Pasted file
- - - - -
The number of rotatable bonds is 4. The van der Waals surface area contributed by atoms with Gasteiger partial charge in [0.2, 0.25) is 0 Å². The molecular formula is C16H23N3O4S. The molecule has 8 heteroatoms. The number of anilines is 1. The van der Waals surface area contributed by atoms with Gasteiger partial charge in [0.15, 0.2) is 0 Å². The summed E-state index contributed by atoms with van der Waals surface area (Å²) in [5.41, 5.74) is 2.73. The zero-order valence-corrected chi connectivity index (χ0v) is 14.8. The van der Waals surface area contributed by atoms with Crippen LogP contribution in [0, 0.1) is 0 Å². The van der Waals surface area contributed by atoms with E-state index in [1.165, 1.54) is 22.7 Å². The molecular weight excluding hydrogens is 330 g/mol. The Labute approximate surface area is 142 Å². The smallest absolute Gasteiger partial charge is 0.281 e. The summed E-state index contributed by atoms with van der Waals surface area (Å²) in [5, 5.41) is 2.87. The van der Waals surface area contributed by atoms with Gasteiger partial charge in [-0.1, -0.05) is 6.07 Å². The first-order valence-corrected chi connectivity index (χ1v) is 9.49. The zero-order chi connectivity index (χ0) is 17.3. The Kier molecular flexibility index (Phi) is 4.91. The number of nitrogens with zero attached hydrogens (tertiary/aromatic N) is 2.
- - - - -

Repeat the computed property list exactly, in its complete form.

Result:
The number of rotatable bonds is 4. The van der Waals surface area contributed by atoms with Gasteiger partial charge in [0.2, 0.25) is 0 Å². The molecular formula is C16H23N3O4S. The molecule has 8 heteroatoms. The number of anilines is 1. The van der Waals surface area contributed by atoms with Gasteiger partial charge in [0.15, 0.2) is 0 Å². The summed E-state index contributed by atoms with van der Waals surface area (Å²) in [5.41, 5.74) is 2.73. The zero-order valence-corrected chi connectivity index (χ0v) is 14.8. The van der Waals surface area contributed by atoms with Crippen LogP contribution in [0, 0.1) is 0 Å². The van der Waals surface area contributed by atoms with E-state index in [1.165, 1.54) is 22.7 Å². The molecular weight excluding hydrogens is 330 g/mol. The Labute approximate surface area is 142 Å². The smallest absolute Gasteiger partial charge is 0.281 e. The summed E-state index contributed by atoms with van der Waals surface area (Å²) in [5, 5.41) is 2.87. The van der Waals surface area contributed by atoms with Gasteiger partial charge in [-0.1, -0.05) is 6.07 Å². The first-order valence-corrected chi connectivity index (χ1v) is 9.49. The zero-order chi connectivity index (χ0) is 17.3. The Kier molecular flexibility index (Phi) is 4.91. The number of nitrogens with zero attached hydrogens (tertiary/aromatic N) is 2.